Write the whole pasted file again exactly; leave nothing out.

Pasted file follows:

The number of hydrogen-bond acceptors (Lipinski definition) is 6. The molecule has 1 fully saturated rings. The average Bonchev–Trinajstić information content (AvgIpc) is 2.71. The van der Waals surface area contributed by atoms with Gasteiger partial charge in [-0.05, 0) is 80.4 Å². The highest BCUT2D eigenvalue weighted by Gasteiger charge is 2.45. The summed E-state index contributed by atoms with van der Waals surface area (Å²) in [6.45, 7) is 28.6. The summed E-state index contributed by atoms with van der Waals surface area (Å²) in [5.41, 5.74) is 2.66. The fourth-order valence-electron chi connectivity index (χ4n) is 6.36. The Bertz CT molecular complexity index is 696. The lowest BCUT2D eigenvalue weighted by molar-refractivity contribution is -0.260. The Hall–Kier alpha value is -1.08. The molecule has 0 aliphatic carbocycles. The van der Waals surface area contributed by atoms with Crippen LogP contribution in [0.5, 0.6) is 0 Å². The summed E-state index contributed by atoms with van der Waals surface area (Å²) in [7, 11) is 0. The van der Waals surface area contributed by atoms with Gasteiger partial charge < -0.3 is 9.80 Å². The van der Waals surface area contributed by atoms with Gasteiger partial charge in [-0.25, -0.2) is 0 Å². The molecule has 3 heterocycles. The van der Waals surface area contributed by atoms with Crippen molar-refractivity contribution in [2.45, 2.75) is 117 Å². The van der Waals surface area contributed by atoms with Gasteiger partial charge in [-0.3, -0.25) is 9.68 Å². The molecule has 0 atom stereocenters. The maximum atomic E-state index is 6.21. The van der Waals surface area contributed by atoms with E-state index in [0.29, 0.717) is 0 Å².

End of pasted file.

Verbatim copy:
The number of hydrogen-bond acceptors (Lipinski definition) is 6. The molecule has 1 fully saturated rings. The average Bonchev–Trinajstić information content (AvgIpc) is 2.71. The van der Waals surface area contributed by atoms with Gasteiger partial charge in [-0.05, 0) is 80.4 Å². The highest BCUT2D eigenvalue weighted by Gasteiger charge is 2.45. The summed E-state index contributed by atoms with van der Waals surface area (Å²) in [6.45, 7) is 28.6. The summed E-state index contributed by atoms with van der Waals surface area (Å²) in [5.41, 5.74) is 2.66. The fourth-order valence-electron chi connectivity index (χ4n) is 6.36. The Bertz CT molecular complexity index is 696. The lowest BCUT2D eigenvalue weighted by molar-refractivity contribution is -0.260. The Hall–Kier alpha value is -1.08. The molecule has 0 aliphatic carbocycles. The van der Waals surface area contributed by atoms with Crippen LogP contribution in [0.5, 0.6) is 0 Å². The summed E-state index contributed by atoms with van der Waals surface area (Å²) in [7, 11) is 0. The van der Waals surface area contributed by atoms with Gasteiger partial charge < -0.3 is 9.80 Å². The van der Waals surface area contributed by atoms with Gasteiger partial charge in [-0.25, -0.2) is 0 Å². The molecule has 3 heterocycles. The van der Waals surface area contributed by atoms with Crippen molar-refractivity contribution in [2.45, 2.75) is 117 Å². The van der Waals surface area contributed by atoms with Gasteiger partial charge in [-0.3, -0.25) is 9.68 Å². The molecule has 0 atom stereocenters. The maximum atomic E-state index is 6.21. The van der Waals surface area contributed by atoms with E-state index in [0.29, 0.717) is 0 Å².